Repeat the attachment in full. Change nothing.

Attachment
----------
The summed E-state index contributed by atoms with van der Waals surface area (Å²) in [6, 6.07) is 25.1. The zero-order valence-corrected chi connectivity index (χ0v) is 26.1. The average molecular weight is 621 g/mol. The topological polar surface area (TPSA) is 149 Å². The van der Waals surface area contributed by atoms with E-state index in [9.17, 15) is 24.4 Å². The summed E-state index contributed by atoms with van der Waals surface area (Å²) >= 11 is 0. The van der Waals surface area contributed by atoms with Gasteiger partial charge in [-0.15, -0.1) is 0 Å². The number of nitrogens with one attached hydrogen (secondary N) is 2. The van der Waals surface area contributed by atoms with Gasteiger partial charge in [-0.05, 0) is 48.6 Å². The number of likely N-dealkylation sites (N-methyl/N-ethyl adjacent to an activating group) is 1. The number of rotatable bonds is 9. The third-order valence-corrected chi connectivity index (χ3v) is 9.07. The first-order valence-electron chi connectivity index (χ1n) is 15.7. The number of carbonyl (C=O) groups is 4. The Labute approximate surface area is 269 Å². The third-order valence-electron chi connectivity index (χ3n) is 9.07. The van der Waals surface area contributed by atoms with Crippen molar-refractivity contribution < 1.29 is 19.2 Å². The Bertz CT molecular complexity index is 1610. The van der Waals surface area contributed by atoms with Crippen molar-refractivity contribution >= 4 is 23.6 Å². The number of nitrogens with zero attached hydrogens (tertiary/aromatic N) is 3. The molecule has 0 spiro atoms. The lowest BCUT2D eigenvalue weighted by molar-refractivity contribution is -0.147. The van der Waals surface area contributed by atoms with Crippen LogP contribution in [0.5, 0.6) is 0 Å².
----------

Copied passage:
The summed E-state index contributed by atoms with van der Waals surface area (Å²) in [6, 6.07) is 25.1. The zero-order valence-corrected chi connectivity index (χ0v) is 26.1. The average molecular weight is 621 g/mol. The topological polar surface area (TPSA) is 149 Å². The van der Waals surface area contributed by atoms with E-state index in [9.17, 15) is 24.4 Å². The summed E-state index contributed by atoms with van der Waals surface area (Å²) >= 11 is 0. The van der Waals surface area contributed by atoms with Gasteiger partial charge in [-0.15, -0.1) is 0 Å². The number of nitrogens with one attached hydrogen (secondary N) is 2. The van der Waals surface area contributed by atoms with Gasteiger partial charge in [-0.05, 0) is 48.6 Å². The number of likely N-dealkylation sites (N-methyl/N-ethyl adjacent to an activating group) is 1. The number of rotatable bonds is 9. The third-order valence-corrected chi connectivity index (χ3v) is 9.07. The first-order valence-electron chi connectivity index (χ1n) is 15.7. The number of carbonyl (C=O) groups is 4. The Labute approximate surface area is 269 Å². The third-order valence-electron chi connectivity index (χ3n) is 9.07. The van der Waals surface area contributed by atoms with Crippen molar-refractivity contribution < 1.29 is 19.2 Å². The Bertz CT molecular complexity index is 1610. The van der Waals surface area contributed by atoms with Crippen molar-refractivity contribution >= 4 is 23.6 Å². The number of nitrogens with zero attached hydrogens (tertiary/aromatic N) is 3. The molecule has 0 spiro atoms. The lowest BCUT2D eigenvalue weighted by molar-refractivity contribution is -0.147. The van der Waals surface area contributed by atoms with Crippen LogP contribution in [0.5, 0.6) is 0 Å².